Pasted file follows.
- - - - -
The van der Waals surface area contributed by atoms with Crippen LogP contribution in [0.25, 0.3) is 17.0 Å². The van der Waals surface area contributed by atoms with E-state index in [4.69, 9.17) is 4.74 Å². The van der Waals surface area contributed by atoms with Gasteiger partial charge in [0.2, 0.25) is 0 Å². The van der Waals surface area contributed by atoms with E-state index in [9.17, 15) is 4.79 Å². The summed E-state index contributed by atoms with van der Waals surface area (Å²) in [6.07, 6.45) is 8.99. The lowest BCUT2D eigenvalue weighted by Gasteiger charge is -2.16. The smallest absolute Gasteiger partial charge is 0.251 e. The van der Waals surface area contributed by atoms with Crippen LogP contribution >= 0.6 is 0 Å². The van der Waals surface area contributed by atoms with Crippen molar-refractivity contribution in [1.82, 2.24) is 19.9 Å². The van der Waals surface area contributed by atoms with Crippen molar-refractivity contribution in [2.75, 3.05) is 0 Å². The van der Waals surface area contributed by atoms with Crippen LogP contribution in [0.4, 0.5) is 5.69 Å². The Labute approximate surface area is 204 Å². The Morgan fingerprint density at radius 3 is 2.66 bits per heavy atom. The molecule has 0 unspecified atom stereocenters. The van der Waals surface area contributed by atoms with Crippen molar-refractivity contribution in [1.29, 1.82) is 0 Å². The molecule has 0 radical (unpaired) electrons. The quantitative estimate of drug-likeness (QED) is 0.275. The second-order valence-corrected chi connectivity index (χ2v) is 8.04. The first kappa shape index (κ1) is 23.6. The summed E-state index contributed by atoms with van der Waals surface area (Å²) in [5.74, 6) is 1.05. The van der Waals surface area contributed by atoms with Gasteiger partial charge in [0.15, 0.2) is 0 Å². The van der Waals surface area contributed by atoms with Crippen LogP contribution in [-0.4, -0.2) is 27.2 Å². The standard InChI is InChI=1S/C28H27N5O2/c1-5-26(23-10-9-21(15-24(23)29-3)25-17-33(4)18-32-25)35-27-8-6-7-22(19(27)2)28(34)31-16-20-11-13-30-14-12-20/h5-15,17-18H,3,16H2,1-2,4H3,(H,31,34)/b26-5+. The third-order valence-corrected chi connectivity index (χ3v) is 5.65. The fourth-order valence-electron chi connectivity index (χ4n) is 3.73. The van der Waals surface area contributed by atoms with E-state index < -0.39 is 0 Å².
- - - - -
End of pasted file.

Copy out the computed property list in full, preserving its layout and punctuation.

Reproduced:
The van der Waals surface area contributed by atoms with Crippen LogP contribution in [0.25, 0.3) is 17.0 Å². The van der Waals surface area contributed by atoms with E-state index in [4.69, 9.17) is 4.74 Å². The van der Waals surface area contributed by atoms with Gasteiger partial charge in [0.2, 0.25) is 0 Å². The van der Waals surface area contributed by atoms with E-state index in [9.17, 15) is 4.79 Å². The summed E-state index contributed by atoms with van der Waals surface area (Å²) in [6.07, 6.45) is 8.99. The lowest BCUT2D eigenvalue weighted by Gasteiger charge is -2.16. The smallest absolute Gasteiger partial charge is 0.251 e. The van der Waals surface area contributed by atoms with Crippen LogP contribution >= 0.6 is 0 Å². The van der Waals surface area contributed by atoms with Crippen molar-refractivity contribution in [1.82, 2.24) is 19.9 Å². The van der Waals surface area contributed by atoms with Crippen molar-refractivity contribution in [2.75, 3.05) is 0 Å². The van der Waals surface area contributed by atoms with Crippen LogP contribution in [0.4, 0.5) is 5.69 Å². The Labute approximate surface area is 204 Å². The Morgan fingerprint density at radius 3 is 2.66 bits per heavy atom. The molecule has 0 unspecified atom stereocenters. The van der Waals surface area contributed by atoms with Crippen molar-refractivity contribution in [1.29, 1.82) is 0 Å². The molecule has 0 radical (unpaired) electrons. The quantitative estimate of drug-likeness (QED) is 0.275. The second-order valence-corrected chi connectivity index (χ2v) is 8.04. The first kappa shape index (κ1) is 23.6. The summed E-state index contributed by atoms with van der Waals surface area (Å²) in [5.74, 6) is 1.05. The van der Waals surface area contributed by atoms with Gasteiger partial charge in [0.15, 0.2) is 0 Å². The van der Waals surface area contributed by atoms with Crippen LogP contribution in [-0.4, -0.2) is 27.2 Å². The standard InChI is InChI=1S/C28H27N5O2/c1-5-26(23-10-9-21(15-24(23)29-3)25-17-33(4)18-32-25)35-27-8-6-7-22(19(27)2)28(34)31-16-20-11-13-30-14-12-20/h5-15,17-18H,3,16H2,1-2,4H3,(H,31,34)/b26-5+. The third-order valence-corrected chi connectivity index (χ3v) is 5.65. The fourth-order valence-electron chi connectivity index (χ4n) is 3.73. The van der Waals surface area contributed by atoms with E-state index < -0.39 is 0 Å².